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ERIC Number: ED359366
Record Type: Non-Journal
Publication Date: 1992
Pages: 107
Abstractor: N/A
Reference Count: N/A
ISBN: ISBN-0-89940-708-0
Vocational Education in Japan and Texas. Policy Research Project Report 100.
Texas Univ., Austin. Lyndon B. Johnson School of Public Affairs.
The divergent cultural patterns, philosophies of education, and basic structures of government in Japan and the United States have resulted in distinct differences between the educational systems of the two countries. The national government strictly regulates all aspects of Japanese education (including student achievement levels and the competencies taught in training programs), whereas education in the United States is characterized by relatively low levels of federal intervention. About 50 percent of the material covered by Japanese vocational students is on general academic subjects; vocational programs in the United States focus largely on specific technical skills. The Japanese government provides financial assistance directly to educational institutions, which in turn require lower tuition rates from students than those required in the United States. Unlike Japan, the United States supplies significant amounts of educational assistance through government guaranteed loans. A survey of a sample of 100 Texas student loan recipients indicated failure to find a well-paying job in one's field of training and the perception that the education received was not worth the money as two reasons why many student loans are not repaid. (The survey questionnaire is appended, the bibliography lists 60 references, and 18 tables and 16 figures are included.) (MN)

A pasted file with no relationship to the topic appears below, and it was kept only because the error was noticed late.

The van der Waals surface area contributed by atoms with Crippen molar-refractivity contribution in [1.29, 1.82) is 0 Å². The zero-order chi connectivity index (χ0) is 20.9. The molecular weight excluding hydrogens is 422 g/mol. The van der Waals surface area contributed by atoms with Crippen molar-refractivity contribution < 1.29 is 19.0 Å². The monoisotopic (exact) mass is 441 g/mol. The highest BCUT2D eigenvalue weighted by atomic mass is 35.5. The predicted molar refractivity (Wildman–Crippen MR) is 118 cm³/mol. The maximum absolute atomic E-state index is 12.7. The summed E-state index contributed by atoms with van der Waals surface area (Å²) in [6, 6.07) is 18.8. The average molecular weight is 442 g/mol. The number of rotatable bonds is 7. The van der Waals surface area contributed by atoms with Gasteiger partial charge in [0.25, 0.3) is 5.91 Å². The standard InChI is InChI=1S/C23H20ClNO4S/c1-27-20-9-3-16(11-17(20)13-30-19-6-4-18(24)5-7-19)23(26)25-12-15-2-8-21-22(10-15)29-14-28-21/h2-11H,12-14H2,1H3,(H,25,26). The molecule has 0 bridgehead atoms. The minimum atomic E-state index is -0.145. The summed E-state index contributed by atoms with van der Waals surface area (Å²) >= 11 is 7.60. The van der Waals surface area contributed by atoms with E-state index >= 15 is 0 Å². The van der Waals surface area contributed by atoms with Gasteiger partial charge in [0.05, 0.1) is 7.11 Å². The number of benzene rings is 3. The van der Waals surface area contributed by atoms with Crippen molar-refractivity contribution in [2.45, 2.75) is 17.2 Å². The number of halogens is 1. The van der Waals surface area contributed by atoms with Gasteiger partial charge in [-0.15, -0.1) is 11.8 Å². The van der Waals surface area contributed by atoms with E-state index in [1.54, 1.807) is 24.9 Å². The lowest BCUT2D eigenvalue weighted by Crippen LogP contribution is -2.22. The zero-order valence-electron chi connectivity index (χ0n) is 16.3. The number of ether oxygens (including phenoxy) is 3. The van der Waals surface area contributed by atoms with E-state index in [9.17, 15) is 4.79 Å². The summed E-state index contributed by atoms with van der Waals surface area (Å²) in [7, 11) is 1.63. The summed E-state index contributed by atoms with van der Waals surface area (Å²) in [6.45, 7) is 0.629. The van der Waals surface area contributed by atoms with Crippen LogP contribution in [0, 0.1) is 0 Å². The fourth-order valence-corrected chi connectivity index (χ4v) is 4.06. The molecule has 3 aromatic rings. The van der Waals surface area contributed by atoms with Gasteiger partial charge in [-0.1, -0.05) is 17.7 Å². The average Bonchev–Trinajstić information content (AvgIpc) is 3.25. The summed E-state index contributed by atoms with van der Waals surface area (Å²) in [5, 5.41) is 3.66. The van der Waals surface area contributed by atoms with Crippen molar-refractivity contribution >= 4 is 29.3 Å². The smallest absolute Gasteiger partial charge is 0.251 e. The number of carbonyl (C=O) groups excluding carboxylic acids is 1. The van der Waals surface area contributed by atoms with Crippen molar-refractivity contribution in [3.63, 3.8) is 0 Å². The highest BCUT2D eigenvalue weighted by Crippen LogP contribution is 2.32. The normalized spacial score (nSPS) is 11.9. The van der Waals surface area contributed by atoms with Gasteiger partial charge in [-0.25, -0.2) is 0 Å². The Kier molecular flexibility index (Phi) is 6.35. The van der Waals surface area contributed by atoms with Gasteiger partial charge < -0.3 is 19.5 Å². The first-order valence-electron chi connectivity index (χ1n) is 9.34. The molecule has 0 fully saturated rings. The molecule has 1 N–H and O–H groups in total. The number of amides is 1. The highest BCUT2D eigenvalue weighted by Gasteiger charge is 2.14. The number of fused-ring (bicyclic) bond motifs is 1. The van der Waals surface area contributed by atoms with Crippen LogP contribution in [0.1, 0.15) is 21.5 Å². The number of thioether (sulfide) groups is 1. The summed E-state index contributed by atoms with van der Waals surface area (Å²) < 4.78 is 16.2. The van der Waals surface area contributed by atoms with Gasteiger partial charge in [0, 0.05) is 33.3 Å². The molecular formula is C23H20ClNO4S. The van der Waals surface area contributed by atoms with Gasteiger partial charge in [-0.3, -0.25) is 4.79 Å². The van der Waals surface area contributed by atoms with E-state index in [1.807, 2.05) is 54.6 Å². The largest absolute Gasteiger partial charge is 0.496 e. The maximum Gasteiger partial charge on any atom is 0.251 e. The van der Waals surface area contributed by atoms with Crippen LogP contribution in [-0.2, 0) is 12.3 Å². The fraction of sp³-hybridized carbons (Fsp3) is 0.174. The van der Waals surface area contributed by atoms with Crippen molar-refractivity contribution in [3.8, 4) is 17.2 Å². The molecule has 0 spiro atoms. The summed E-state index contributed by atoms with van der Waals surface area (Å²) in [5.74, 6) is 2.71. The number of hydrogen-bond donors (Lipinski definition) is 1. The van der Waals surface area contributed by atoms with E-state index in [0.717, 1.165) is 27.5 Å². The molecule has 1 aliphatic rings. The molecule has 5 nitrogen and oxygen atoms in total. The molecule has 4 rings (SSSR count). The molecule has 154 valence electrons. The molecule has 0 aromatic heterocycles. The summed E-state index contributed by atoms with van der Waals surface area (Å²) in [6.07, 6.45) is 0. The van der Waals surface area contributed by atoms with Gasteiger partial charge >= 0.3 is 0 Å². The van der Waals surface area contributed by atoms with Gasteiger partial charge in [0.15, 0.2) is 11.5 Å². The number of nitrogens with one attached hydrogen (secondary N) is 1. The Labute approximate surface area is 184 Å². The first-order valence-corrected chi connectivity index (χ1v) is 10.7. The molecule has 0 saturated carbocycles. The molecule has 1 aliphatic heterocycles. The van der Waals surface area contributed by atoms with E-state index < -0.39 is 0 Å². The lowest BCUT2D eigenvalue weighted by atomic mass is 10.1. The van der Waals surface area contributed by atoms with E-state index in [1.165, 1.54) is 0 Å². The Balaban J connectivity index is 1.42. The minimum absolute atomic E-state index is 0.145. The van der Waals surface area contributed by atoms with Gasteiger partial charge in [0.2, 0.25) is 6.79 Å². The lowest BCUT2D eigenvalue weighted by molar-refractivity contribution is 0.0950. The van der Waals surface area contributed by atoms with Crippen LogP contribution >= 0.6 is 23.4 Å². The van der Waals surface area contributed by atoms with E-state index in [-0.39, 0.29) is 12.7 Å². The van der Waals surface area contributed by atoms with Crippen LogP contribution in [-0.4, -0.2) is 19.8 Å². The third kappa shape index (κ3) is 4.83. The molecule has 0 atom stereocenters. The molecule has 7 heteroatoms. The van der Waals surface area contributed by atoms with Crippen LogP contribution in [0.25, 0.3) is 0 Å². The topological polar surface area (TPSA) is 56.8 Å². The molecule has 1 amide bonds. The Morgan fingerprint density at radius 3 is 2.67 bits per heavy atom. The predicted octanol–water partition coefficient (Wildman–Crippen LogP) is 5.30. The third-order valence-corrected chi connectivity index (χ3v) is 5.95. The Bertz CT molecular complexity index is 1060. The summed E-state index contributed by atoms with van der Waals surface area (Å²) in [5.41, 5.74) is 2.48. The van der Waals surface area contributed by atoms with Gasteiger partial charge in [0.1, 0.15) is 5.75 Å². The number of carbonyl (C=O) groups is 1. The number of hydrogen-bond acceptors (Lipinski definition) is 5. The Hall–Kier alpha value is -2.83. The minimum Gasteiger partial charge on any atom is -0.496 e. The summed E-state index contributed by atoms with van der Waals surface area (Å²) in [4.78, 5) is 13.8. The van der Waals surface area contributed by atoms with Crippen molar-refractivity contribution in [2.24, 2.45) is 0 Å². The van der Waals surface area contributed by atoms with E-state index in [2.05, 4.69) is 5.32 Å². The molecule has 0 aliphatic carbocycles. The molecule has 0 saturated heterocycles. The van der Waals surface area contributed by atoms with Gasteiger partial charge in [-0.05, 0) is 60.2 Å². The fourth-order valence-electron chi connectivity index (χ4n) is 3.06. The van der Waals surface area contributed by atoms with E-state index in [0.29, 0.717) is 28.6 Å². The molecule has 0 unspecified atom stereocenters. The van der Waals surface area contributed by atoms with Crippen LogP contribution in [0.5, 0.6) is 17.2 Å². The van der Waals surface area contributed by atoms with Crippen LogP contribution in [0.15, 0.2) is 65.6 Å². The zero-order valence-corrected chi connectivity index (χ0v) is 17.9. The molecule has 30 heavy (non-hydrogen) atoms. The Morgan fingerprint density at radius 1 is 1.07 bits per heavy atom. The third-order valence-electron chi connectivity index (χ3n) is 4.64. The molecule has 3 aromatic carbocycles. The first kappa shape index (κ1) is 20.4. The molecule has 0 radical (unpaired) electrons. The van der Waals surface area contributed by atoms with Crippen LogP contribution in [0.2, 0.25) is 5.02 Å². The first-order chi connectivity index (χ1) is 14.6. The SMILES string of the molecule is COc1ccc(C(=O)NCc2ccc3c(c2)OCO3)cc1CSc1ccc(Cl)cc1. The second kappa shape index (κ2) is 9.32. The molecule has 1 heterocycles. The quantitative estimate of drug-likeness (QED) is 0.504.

Publications Office, Lyndon B. Johnson School of Public Affairs, University of Texas, Drawer Y, University Station, Austin, TX 78713 ($12 plus shipping/handling).
Publication Type: Reports - Research; Tests/Questionnaires
Education Level: N/A
Audience: N/A
Language: English
Sponsor: Japan - U.S. Friendship Commission, Washington, DC.; Texas Guaranteed Student Loan Corp., Austin.
Authoring Institution: Texas Univ., Austin. Lyndon B. Johnson School of Public Affairs.
Identifiers - Location: Japan; Texas